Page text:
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Automatic Segmentation Tool Developed for Measuring Structured Specular Surfaces

A study published in the journal Optics and Lasers in Engineering offered an automatic segmentation method using stereo deflectometry for the three-dimensional measurement of structured specular surfaces. The proposed technique is completed in seconds and has excellent potential for an on-line measurement process.

Study: Stereo Deflectometry Based Automatic Segmentation Technique For Measuring Structured Specular Surfaces. Image Credit: Goji/

Different techniques have been explored for extending stereo deflectometry measurement capacity from continuous specular surfaces to complicated structured specular surfaces.

In these techniques, segmentation is a fundamental step that divides a measured structured surface into numerous continuous segments containing coordinate and gradient data to obtain high accuracy.

Since the specular surfaces lack red, green, and blue (RGB) texture, achieving automatic, accurate, and fast segmentation is a significant challenge.

What are Structured Specular Surfaces?

Structured specular surfaces are widely used in various modern engineering systems to suit specific functional requirements, reduce system volume, and improve system performance.

Structured specular surfaces' three-dimensional (3D) form quality is critical in implementing system performance, necessitating precise and quick formative assessment to determine its manufacturing accuracy.

Measurement Techniques for Structured Specular Surfaces

In optical metrology, phase measuring deflectometry (PMD) measures structured specular surfaces. It has the advantages of low cost, good accuracy, fast speed, and non-contact and full-field measurement compared with other freeform measurement techniques.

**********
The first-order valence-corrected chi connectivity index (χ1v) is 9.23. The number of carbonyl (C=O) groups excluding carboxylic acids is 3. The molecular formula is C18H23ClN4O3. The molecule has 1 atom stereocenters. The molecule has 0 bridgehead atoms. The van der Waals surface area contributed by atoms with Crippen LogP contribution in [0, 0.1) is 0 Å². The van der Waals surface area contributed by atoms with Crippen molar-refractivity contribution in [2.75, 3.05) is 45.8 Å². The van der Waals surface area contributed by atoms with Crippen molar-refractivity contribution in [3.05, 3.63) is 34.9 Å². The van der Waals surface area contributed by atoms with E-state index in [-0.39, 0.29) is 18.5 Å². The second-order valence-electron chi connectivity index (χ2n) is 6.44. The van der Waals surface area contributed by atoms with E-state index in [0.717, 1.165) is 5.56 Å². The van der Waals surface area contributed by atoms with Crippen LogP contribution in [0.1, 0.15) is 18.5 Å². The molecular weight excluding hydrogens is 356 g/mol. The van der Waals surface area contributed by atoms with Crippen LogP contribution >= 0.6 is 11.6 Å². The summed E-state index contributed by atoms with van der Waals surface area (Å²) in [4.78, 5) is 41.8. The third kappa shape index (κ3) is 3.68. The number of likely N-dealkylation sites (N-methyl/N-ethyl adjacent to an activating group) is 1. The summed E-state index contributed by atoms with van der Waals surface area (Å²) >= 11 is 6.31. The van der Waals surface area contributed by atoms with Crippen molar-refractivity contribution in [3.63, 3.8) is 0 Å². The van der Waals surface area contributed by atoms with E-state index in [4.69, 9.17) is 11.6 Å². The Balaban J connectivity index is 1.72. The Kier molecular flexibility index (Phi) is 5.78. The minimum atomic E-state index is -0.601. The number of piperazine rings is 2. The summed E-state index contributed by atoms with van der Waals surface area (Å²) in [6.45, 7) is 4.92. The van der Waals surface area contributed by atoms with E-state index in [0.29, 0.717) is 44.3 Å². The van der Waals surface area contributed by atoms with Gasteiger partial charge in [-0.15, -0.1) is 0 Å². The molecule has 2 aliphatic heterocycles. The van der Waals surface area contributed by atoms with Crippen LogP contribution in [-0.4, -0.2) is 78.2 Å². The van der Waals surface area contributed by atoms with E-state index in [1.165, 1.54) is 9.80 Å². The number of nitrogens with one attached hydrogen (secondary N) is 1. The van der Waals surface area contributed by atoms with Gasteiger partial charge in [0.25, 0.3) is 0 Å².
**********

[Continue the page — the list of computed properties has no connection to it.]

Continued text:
Since most phase measuring deflectometry techniques depend on gradient measurement, traditional PMD cannot detect non-differentiable or discontinuous surfaces.

In contrast, structured specular surfaces are measured using direct phase measuring deflectometry (DPMD), directly determining the depth of the surface under test (SUT) from phase data. However, DPMD approaches that rely on gradient measurement have far lower form measurement accuracy than phase-measuring deflectometry methods.

Segmentation phase measuring deflectometry (SPMD) is a method that has recently been used to measure structured specular surfaces more accurately than direct phase measuring deflectometry. This technique divides a measured structured specular surface into numerous continuous segments, each rebuilt using gradient information before being connected using absolute coordinate information.

Structured specular surfaces measured with SPMD have the same degree of accuracy as PMDs based on gradient measurements while retaining a higher spatial resolution. Segmentation is a key step in SPMD because it divides a structured surface's three-dimension (3D) point clouds into many continuous segments with absolute and gradient coordinate data fusion.

Based on RGB color or 3D properties, many segmentation techniques are developed for 3D point clouds or 2D images. However, due to structured specular surfaces' lack of an RGB texture, these existing techniques are not feasible for segmentation phase measuring deflectometry.

Discontinuous Specular Surfaces Segmentation